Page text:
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Local News

Author shares Wheaton connections through memoir

WHEATON – When Mary Kanak finished her memoir, she knew the first person she wanted to give it to: her father.

Her family was sitting at the table at her sister’s house playing cards. Kanak went up to her dad and asked him to close his eyes. She placed the book in his hands.

“That’s very nice, Mary Terese. Let’s play cards,” Jack Slivka said.

But the next day when Kanak was driving to work, she received a call from her dad, who’d been up all morning reading her book.

“You got me crying,” he told her.

Kanak said she wrote the book for her dad after learning he had bone cancer in 2009. She found comfort in family stories and felt an overwhelming need to record her family’s history, she said.

Originally planning to write a memoir that focused on an important friendship, she expanded the book to include several important “ripples,” or foundations she recognized in her life, including faith, family and love, calling the memoir “Ripples of Connections.”

The book talks about Kanak’s Irish heritage, her parents’ young “rabble rouser” days in Chicago and her own experiences growing up in Wheaton during the 1960s and 1970s. Throughout all the stories that are told, she shares the important role these ripples can play as they create connections across generations.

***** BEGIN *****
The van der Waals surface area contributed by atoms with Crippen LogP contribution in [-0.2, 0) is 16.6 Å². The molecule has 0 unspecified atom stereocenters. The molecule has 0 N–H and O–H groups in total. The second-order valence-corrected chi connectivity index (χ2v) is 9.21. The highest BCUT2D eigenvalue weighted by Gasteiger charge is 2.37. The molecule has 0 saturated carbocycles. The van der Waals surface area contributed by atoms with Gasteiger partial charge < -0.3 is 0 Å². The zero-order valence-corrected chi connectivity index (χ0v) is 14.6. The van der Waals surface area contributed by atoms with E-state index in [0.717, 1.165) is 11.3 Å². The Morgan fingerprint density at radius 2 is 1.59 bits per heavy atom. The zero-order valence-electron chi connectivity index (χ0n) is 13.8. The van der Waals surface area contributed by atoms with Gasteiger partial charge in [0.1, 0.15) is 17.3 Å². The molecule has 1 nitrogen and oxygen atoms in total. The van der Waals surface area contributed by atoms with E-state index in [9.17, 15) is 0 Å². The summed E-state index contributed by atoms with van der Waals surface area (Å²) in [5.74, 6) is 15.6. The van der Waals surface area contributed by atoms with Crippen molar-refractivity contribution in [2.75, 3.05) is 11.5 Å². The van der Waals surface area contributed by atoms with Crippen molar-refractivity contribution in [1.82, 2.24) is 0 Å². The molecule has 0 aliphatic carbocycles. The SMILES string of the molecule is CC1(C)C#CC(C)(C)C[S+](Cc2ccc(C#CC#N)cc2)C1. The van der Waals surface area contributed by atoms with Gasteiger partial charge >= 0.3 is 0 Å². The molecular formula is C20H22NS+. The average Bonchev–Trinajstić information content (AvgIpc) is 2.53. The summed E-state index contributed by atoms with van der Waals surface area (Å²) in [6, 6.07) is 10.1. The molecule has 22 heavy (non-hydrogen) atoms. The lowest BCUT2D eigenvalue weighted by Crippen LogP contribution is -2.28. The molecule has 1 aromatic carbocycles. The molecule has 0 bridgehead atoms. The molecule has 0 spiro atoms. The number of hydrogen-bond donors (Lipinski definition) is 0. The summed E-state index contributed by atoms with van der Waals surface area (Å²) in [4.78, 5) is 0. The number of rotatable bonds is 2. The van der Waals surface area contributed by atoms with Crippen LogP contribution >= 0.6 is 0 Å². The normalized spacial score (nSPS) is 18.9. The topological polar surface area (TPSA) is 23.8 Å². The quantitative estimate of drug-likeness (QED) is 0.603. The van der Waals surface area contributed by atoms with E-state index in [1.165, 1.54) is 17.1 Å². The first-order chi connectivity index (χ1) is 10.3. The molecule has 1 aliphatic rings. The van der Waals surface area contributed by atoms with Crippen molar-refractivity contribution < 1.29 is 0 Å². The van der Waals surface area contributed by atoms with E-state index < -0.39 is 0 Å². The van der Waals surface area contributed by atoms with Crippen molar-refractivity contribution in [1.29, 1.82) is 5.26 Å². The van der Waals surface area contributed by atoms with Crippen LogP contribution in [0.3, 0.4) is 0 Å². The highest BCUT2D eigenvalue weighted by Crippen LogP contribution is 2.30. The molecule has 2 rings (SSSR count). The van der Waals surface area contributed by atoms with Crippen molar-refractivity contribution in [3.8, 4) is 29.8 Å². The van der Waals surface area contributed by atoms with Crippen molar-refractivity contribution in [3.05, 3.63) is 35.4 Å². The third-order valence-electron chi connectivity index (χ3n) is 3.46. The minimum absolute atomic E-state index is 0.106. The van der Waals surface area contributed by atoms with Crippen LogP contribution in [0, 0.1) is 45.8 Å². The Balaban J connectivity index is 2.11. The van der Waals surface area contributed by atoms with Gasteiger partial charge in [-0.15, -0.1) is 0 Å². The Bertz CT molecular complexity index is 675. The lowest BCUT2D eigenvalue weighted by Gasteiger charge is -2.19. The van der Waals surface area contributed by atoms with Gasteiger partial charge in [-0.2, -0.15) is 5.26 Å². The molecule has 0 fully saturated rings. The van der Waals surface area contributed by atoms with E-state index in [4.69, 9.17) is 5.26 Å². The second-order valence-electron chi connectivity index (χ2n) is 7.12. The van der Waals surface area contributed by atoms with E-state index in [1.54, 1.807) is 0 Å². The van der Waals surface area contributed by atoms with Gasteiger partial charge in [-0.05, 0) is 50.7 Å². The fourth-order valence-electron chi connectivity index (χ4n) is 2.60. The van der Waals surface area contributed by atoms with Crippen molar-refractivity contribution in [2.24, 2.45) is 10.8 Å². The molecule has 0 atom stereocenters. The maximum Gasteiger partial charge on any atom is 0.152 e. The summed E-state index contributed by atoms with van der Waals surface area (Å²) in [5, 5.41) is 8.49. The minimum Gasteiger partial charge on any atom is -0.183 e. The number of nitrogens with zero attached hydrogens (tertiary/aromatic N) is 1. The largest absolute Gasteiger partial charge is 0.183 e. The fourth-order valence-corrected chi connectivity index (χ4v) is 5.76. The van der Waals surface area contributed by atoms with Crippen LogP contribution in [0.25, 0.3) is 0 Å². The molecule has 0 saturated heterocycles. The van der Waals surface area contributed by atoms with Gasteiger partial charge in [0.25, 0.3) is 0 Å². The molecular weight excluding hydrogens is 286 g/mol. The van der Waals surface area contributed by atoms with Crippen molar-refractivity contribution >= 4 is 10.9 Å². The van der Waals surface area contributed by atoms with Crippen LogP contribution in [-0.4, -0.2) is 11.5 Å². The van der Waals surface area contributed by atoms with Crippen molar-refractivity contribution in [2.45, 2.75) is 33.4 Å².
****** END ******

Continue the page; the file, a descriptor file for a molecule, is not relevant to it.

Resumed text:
“I’m just better if I’m connected to the people I care about,” said Kanak, who recognizes her role as the connector among her family and friends, striving to keep everyone together, a role her mother used to play as well.

Kanak’s mother died about 20 years ago. Part of the reason she wrote her book was to help her children and nieces and nephews get to know their grandma. But in her research, Kanak ended up learning things about her mom that she didn’t know, too.

Kanak researched stories for her memoir by talking to relatives and old family friends. One story she learned was that her mother had been a “fierce” Irish dancer, something her mom never talked about.

Although some stories she had to turn to others to tell, some were pulled straight from Kanak’s memory, especially those stories from her childhood.

“Through the process of writing the book and after I published it, sharing it, I started to heal from losing my mom,” Kanak said. “I wasn’t the girl who lost her mom. I was the girl who had this wonderful childhood I was telling everyone about.”

Some of her fondest memories of growing up in Wheaton include the Fourth of July Parade and fireworks, participating in Pioneer Girls at College Church and trick-or-treating until 10 p.m., sometimes traveling as far as Elmhurst along the Prairie Path.

Kanak grew up on Williston Street near Illinois Street and shares stories in her book about the Williston Street Indy 500, a bike race among the neighborhood boys.

Her book is available for order at www.ripples-

After Kanak gave “Ripples of Connections” to her dad, he died about four-and-a-half months. But his ripples live on through Kanak’s book.

She said her dad always used to say to her that “good things happen to good people, and you’re the best.”

Kanak borrowed his words to thank everyone who made her book possible, permanently sharing them in print with everyone who opens her memoir to see.

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